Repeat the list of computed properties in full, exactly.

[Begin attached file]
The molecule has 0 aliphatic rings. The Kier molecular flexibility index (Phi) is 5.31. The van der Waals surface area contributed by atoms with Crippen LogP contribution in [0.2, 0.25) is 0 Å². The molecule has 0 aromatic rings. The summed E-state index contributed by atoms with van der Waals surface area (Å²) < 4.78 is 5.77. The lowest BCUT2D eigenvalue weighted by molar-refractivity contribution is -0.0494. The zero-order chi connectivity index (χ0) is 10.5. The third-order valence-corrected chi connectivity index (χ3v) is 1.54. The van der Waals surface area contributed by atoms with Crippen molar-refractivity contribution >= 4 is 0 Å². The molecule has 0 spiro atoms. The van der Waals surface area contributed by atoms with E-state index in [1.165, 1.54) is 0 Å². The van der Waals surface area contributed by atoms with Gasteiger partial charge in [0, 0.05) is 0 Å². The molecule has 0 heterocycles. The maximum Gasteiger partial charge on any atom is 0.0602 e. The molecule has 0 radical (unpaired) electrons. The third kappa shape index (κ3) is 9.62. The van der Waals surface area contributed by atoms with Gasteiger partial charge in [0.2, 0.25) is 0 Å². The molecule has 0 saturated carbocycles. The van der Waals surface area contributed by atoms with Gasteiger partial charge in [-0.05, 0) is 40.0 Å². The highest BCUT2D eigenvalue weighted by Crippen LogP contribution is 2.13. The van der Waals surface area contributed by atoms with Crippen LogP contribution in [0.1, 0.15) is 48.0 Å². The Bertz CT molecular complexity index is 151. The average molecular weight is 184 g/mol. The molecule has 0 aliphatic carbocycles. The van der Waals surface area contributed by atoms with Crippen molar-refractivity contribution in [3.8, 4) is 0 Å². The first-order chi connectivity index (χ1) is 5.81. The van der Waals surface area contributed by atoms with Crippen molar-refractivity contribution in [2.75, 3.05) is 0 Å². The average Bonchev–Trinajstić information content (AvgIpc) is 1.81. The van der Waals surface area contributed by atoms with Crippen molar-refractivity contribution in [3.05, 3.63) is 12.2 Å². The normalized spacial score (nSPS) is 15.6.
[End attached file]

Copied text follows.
The molecule has 0 aliphatic rings. The Kier molecular flexibility index (Phi) is 5.31. The van der Waals surface area contributed by atoms with Crippen LogP contribution in [0.2, 0.25) is 0 Å². The molecule has 0 aromatic rings. The summed E-state index contributed by atoms with van der Waals surface area (Å²) < 4.78 is 5.77. The lowest BCUT2D eigenvalue weighted by molar-refractivity contribution is -0.0494. The zero-order chi connectivity index (χ0) is 10.5. The third-order valence-corrected chi connectivity index (χ3v) is 1.54. The van der Waals surface area contributed by atoms with Crippen molar-refractivity contribution >= 4 is 0 Å². The molecule has 0 spiro atoms. The van der Waals surface area contributed by atoms with E-state index in [1.165, 1.54) is 0 Å². The van der Waals surface area contributed by atoms with Gasteiger partial charge in [0, 0.05) is 0 Å². The molecule has 0 heterocycles. The maximum Gasteiger partial charge on any atom is 0.0602 e. The molecule has 0 radical (unpaired) electrons. The third kappa shape index (κ3) is 9.62. The van der Waals surface area contributed by atoms with Gasteiger partial charge in [0.2, 0.25) is 0 Å². The molecule has 0 saturated carbocycles. The van der Waals surface area contributed by atoms with Gasteiger partial charge in [-0.05, 0) is 40.0 Å². The highest BCUT2D eigenvalue weighted by Crippen LogP contribution is 2.13. The van der Waals surface area contributed by atoms with Crippen LogP contribution in [0.1, 0.15) is 48.0 Å². The Bertz CT molecular complexity index is 151. The average molecular weight is 184 g/mol. The molecule has 0 aliphatic carbocycles. The van der Waals surface area contributed by atoms with Crippen molar-refractivity contribution in [3.8, 4) is 0 Å². The first-order chi connectivity index (χ1) is 5.81. The van der Waals surface area contributed by atoms with Crippen molar-refractivity contribution in [2.75, 3.05) is 0 Å². The average Bonchev–Trinajstić information content (AvgIpc) is 1.81. The van der Waals surface area contributed by atoms with Crippen molar-refractivity contribution in [3.05, 3.63) is 12.2 Å². The normalized spacial score (nSPS) is 15.6.